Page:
Edinburgh indie-pop act The Spook School smash any notion of Second Album Syndrome on the excellent ‘Try To Be Hopeful’
aving announced themselves as an indie-pop band of vigorous potential on their 2013 debut Dress Up, Try To Be Hopeful sees Edinburgh four-piece The Spook School join the selection of bands that are smashing the notion of a sophomore slump in 2015.
Dress Up combined the charm of indie-pop, the cacophony of indie-rock, the addictiveness of C86 and the vibrancy of pop-punk to superb effect, and Try To Be Hopeful doesn’t deviate from the blueprint mapped out two years ago. It means that tracks like Friday Night – reminiscent of the sadly departed Standard Fare – the Buzzcocks-esque Books And Hooks And Movements and glistening Binary could sit happily on Dress Up.
That’s not to stay that The Spook School have stood still, though. Quite the opposite. The brilliant opener Burn Masculinity and K Records via All Girl Summer Fun Band appeal of Everybody Needs To Be In Love ring with the sound of a band whose songwriting is growing sharper and is possessed of an ever more anthemic pop appeal. This last quality is felt strongest on Richard And Judy and Vicious Machine, which have echoes of one of indie-rock’s most recent ‘what ifs?’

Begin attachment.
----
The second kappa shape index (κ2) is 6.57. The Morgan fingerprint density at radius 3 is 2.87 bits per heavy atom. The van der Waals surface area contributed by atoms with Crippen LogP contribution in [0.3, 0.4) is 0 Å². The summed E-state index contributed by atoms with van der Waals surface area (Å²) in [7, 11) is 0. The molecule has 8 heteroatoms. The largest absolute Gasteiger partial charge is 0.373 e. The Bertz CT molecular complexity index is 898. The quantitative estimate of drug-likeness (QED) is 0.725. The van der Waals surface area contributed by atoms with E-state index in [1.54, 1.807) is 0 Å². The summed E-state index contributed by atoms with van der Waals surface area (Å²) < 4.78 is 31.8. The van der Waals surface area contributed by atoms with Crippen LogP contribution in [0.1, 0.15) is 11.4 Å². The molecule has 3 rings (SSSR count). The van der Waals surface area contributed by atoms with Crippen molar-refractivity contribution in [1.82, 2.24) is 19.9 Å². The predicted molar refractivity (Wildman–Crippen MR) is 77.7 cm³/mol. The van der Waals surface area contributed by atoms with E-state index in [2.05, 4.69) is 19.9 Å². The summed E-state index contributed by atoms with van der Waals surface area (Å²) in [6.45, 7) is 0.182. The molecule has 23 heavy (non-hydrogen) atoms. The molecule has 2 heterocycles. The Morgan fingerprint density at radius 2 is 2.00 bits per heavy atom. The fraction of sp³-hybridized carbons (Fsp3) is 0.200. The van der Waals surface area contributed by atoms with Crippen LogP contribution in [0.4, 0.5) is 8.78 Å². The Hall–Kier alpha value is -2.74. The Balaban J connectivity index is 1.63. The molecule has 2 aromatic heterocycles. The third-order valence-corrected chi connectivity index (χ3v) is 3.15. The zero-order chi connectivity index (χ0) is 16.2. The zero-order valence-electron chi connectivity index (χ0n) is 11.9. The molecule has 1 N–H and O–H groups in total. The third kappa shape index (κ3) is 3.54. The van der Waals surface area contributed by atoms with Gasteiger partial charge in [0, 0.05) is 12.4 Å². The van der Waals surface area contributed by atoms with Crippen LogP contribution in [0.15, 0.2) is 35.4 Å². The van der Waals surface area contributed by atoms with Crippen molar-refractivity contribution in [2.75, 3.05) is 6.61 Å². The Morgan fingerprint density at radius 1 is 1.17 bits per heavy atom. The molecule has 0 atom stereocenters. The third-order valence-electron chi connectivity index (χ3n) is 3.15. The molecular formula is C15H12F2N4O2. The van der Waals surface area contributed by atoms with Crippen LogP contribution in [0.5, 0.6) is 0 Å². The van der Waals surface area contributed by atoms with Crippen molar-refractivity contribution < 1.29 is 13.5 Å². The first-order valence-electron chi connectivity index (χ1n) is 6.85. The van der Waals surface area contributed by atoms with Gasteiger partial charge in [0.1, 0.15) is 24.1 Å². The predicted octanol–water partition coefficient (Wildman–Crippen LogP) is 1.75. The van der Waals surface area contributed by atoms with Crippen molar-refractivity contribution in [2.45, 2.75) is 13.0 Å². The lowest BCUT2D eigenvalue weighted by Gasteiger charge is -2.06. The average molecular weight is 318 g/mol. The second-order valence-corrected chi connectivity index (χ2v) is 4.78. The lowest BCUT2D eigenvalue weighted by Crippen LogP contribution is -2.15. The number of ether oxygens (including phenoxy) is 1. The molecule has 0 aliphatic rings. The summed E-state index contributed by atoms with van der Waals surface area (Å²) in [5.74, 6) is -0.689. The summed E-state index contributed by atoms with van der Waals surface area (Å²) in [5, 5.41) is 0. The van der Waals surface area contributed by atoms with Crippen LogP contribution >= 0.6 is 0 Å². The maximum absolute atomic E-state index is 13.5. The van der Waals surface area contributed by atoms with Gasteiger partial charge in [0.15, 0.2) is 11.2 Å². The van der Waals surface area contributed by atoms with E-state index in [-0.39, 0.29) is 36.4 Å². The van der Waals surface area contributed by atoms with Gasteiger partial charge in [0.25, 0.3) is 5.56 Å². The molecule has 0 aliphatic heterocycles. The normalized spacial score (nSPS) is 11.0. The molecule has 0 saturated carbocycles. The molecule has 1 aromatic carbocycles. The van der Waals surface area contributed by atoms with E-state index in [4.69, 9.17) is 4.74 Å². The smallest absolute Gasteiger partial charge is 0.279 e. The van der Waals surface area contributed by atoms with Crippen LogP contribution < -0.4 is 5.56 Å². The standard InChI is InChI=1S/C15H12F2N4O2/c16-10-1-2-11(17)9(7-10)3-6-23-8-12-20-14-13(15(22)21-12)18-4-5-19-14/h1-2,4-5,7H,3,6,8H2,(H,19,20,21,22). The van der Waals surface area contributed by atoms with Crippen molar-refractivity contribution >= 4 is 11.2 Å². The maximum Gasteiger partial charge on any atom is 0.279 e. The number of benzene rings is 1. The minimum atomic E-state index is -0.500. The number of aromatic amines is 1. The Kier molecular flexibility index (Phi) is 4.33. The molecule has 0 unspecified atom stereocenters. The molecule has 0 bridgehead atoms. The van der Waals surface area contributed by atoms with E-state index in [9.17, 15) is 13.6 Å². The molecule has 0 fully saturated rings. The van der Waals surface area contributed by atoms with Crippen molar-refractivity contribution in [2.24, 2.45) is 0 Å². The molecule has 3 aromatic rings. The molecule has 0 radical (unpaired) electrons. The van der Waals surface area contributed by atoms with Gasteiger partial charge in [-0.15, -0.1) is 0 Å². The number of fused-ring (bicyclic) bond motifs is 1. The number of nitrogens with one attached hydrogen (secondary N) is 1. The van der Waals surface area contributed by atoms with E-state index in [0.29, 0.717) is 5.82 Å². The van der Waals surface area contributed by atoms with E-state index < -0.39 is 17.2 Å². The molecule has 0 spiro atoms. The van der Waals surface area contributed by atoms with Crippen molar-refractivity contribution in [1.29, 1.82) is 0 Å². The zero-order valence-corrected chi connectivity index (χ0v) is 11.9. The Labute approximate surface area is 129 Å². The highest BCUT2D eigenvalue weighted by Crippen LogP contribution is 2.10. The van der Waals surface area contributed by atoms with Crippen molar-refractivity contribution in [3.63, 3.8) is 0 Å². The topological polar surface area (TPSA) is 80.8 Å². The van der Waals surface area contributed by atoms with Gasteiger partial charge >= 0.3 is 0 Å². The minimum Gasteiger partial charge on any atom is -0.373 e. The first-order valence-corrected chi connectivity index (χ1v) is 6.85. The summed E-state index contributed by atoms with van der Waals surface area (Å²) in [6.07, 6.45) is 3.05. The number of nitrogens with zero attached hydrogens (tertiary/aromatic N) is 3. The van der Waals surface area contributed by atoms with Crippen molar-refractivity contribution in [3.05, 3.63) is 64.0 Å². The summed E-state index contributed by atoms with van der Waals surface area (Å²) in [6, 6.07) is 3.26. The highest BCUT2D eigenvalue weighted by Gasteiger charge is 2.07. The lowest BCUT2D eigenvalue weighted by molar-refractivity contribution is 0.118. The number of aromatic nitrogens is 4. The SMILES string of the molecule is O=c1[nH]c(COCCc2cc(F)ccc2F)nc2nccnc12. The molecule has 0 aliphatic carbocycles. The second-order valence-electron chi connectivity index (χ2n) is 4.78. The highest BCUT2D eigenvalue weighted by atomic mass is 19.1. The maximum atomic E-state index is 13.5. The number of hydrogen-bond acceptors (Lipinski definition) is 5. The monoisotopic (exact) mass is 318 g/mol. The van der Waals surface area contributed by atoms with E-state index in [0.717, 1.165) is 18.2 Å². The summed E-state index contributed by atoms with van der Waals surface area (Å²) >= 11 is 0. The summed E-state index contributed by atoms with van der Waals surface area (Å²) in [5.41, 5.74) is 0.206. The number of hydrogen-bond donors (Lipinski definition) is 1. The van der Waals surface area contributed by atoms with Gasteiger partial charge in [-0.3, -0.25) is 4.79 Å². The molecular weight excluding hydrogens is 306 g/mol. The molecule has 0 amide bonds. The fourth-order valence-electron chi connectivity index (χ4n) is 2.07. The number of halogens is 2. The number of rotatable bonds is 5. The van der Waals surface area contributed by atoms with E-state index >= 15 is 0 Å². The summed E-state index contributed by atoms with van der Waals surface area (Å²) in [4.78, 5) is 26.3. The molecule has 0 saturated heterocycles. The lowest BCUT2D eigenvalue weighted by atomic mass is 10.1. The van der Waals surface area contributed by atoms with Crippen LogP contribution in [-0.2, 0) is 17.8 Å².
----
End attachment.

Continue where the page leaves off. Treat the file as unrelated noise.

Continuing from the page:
The reformation and recent comeback album of The Libertines has brought the broken glass of Pete Doherty and Carl Barât’s idealistic vision for indie-rock back into focus. And say what you will about Pete and Carl, they at least aspired to make pop mean something, or more accurately, for it to describe what it meant to find yourself in the sense of adolescence that begins in your teens and sticks until life beats it from you.
While fans pine for the memory of ‘Albion’ that addiction and mediocrity turned to a corpse, Try To Be Hopeful sees The Spook School making pop music that does mean something and marks them as a band to be remembered as a rite of passage right now.
Verdict: Indie-pop with heart and substance